There are a few parameters the function expects you to provide:

  • First, a computer name. If none is provided, it will attempt to perform the changes on the local computer. The function is kind enough to mention this to you (if you selected Verbose mode).
  • Then, you will need to provide a new IP address. I'm quite proud of this function, but I'll be the first to admit it is not able to guess an IP address for you. I know, I know...
  • You can disable DHCP on the NIC by setting the parameter DisableDhcp. If you don't specify it, it will be disabled by default. Once again, the function is kind enough to inform you about this (still assuming you're running the function with the Verbose switch).
  • You can also disable DNS registration for the NIC. Normally, you wouldn't be interested in doing that on a "public-facing" NIC, but if the network interface will be used for management or as part of a cluster-traffic-only subnet, you may want to skip this. You need to specify this with the value "Yes;" otherwise, DNS registration will not be disabled. Once again, the function is kind enough to inform you about this.
  • A DNS server. This is where the function will attempt to connect and clean up the old IP address. If one is not provided, it will attempt to do this on the DC your computer is logged on to. Normally, the DCs are DNS servers, too. If they are not DNS servers in your environment, or you are not in an AD environment, well ... please do provide a DNS server. You're probably used to it by now, but ... yes, the function will inform you. Just make sure you've selected Verbose mode.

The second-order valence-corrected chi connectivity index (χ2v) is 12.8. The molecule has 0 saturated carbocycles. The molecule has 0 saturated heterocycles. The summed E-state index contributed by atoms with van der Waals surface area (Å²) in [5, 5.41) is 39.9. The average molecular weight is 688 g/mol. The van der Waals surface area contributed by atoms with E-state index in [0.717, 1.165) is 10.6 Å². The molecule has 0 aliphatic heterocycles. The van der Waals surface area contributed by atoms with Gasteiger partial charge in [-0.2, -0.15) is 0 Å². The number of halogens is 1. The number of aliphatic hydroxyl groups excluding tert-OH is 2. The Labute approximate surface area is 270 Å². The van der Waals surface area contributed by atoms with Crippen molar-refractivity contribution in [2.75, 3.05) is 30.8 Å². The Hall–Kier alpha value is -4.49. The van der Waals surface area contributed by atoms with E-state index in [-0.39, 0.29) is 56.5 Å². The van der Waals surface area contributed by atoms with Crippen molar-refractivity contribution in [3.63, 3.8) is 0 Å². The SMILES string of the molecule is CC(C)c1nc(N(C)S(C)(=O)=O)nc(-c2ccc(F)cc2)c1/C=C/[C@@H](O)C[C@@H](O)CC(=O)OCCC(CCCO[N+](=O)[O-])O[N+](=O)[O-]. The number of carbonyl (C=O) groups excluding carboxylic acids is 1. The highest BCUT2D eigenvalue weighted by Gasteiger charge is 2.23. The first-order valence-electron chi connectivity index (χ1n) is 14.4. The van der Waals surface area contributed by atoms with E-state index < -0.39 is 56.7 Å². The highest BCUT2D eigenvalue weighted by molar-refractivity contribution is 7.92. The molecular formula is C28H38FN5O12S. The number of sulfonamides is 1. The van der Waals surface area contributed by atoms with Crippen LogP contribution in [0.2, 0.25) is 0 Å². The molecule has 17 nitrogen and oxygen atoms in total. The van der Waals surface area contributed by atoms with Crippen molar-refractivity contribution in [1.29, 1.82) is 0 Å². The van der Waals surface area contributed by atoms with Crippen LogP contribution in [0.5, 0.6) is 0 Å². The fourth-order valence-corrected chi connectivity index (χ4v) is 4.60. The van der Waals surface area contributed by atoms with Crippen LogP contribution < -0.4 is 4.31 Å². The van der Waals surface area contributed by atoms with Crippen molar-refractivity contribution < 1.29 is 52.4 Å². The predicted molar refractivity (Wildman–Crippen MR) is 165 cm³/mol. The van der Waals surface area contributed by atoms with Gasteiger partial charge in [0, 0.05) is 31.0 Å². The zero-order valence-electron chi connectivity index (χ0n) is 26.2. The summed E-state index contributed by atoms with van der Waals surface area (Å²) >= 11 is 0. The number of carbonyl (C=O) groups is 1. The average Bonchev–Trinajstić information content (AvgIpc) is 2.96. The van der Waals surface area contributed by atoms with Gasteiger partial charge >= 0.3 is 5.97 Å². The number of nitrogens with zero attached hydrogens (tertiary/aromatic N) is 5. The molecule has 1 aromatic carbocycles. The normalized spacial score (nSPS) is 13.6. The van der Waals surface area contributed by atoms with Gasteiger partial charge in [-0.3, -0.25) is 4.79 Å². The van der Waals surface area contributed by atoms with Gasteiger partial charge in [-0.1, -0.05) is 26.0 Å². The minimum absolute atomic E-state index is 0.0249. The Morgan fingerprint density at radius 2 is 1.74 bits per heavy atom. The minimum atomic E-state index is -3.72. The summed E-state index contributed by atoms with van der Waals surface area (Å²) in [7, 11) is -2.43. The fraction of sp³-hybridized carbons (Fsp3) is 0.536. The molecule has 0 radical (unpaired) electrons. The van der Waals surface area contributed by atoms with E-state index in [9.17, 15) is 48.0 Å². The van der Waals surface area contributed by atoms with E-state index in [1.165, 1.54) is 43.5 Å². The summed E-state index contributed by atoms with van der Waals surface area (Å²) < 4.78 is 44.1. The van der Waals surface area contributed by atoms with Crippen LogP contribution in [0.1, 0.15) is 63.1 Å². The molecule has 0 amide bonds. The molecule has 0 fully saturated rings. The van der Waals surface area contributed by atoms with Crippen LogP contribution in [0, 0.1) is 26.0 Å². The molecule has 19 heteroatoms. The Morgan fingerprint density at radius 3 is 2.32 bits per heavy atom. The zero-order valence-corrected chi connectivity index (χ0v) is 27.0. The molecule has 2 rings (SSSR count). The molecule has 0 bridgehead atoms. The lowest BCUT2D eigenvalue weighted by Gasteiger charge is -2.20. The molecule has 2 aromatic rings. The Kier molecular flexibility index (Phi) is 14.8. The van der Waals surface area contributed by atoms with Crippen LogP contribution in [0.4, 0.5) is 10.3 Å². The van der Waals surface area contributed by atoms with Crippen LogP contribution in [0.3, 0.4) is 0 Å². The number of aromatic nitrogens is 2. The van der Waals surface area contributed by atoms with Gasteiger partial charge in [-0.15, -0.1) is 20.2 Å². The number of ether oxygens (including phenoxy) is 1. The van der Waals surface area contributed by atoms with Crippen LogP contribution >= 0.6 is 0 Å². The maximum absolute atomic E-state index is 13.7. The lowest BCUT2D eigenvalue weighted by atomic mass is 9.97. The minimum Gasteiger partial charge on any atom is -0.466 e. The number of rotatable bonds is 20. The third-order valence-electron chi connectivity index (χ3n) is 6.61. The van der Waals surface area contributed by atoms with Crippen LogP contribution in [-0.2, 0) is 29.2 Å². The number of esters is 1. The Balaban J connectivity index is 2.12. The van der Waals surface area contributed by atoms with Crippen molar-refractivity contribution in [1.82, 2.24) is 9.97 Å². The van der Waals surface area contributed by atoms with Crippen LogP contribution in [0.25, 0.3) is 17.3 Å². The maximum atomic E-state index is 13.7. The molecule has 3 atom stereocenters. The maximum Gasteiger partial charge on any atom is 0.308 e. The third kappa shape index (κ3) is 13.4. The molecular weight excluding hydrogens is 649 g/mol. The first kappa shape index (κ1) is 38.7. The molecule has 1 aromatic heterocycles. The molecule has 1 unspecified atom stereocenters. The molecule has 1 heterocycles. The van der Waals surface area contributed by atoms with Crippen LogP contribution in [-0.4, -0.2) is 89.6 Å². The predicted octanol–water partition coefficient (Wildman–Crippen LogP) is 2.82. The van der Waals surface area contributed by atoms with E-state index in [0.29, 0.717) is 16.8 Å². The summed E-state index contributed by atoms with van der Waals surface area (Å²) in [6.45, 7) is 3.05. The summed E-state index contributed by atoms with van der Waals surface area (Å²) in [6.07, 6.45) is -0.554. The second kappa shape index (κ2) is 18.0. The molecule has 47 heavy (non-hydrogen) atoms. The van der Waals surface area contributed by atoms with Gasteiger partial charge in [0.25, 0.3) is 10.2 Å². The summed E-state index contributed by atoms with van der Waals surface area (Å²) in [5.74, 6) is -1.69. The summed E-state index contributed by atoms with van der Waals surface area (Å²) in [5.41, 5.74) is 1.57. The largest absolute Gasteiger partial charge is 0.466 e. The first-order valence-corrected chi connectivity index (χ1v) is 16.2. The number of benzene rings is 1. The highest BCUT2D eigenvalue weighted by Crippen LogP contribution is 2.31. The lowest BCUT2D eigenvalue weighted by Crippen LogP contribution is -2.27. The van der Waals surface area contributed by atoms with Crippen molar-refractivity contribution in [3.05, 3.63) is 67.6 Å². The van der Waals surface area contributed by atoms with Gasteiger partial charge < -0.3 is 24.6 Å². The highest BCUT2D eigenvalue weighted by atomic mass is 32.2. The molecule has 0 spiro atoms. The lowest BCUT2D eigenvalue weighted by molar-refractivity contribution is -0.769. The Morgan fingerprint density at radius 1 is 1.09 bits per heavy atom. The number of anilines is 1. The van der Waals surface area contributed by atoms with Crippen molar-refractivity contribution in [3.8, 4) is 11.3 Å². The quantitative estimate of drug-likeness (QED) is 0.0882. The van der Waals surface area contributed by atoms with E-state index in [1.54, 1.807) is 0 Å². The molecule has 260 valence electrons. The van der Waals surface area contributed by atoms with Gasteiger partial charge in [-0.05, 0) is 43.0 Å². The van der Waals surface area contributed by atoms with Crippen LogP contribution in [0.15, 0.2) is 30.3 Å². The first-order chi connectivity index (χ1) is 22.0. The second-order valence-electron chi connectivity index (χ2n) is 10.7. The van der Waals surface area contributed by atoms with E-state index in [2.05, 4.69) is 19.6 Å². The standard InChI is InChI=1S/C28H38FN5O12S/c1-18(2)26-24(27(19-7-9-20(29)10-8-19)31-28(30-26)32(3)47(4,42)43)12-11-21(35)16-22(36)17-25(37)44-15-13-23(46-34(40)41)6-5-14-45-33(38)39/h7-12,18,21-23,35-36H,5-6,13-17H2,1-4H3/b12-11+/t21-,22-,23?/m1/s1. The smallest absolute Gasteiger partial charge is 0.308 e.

You can get more information by using Get-Help Update-IPv4Address.

(Hint: also try the switch -Examples).

Once you've provided all these bits of information, the function will attempt to connect to the target computer. As this will be done via WinRM, the function will check for connectivity on that port. You don't need ping for this, and you don't need to allow all inbound traffic in the Windows Firewall. You don't allow all inbound traffic through the Windows Firewall for your computers, do you? Do you? I know, I was just making sure. Good job. Anyway, WinRM is enabled by default on modern Windows Server versions. If you disabled it previously, you'll need to enable it, at least for the computer where you're doing this.

Anyway, if the computer is reachable, the function will check whether the new IP address isn't already configured on your target computer and on the target NIC. If it is, you'll be prompted about this, and the function will stop. Gently.

If the IP address is different, the function will perform the following:

  • Assign the new IP address to the specified NIC on the target computer.
  • Configure DNS registration (if instructed to do so).
  • Register the address in DNS.
  • Wait for the local computer (the computer from which you're running the function) to "learn" the new IP address of the target computer.
  • Disable DNS registration (if prompted to do so). Of course, if you omitted this or mentioned that you wanted DNS registration, this step will not be performed.
  • Remove the old IP address(es) from the specified NIC on the target computer. If Verbose mode is selected, you will be informed about these old addresses, too.
Remotely updating and IP address with Update IPv4Address

Remotely updating and IP address with Update IPv4Address

First, we look at the IP address of our target computer, DC1. (If you're interested in Get-IPAddressPretty, give us a shout and I'll create a quick post about it, too.) The NIC we're interested in has the current IP address 10.0.1.51.